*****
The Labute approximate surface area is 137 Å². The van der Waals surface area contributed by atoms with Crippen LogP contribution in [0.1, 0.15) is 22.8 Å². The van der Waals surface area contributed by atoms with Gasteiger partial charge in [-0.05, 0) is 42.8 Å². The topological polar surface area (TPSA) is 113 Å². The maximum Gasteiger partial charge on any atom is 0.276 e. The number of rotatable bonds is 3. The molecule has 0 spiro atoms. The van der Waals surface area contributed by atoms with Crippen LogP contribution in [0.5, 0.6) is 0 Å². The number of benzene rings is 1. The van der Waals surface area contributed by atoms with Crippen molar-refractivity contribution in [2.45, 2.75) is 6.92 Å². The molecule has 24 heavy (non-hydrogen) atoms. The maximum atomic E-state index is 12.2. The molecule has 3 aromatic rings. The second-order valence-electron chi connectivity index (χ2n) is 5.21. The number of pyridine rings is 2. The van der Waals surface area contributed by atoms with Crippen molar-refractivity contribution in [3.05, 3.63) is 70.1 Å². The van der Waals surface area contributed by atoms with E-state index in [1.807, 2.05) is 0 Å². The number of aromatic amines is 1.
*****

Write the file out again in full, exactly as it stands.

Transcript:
The Labute approximate surface area is 137 Å². The van der Waals surface area contributed by atoms with Crippen LogP contribution in [0.1, 0.15) is 22.8 Å². The van der Waals surface area contributed by atoms with Gasteiger partial charge in [-0.05, 0) is 42.8 Å². The topological polar surface area (TPSA) is 113 Å². The maximum Gasteiger partial charge on any atom is 0.276 e. The number of rotatable bonds is 3. The molecule has 0 spiro atoms. The van der Waals surface area contributed by atoms with Crippen LogP contribution in [0.5, 0.6) is 0 Å². The number of benzene rings is 1. The van der Waals surface area contributed by atoms with Crippen molar-refractivity contribution in [2.45, 2.75) is 6.92 Å². The molecule has 24 heavy (non-hydrogen) atoms. The maximum atomic E-state index is 12.2. The molecule has 3 aromatic rings. The second-order valence-electron chi connectivity index (χ2n) is 5.21. The number of pyridine rings is 2. The van der Waals surface area contributed by atoms with Crippen molar-refractivity contribution in [3.05, 3.63) is 70.1 Å². The van der Waals surface area contributed by atoms with E-state index in [1.807, 2.05) is 0 Å². The number of aromatic amines is 1.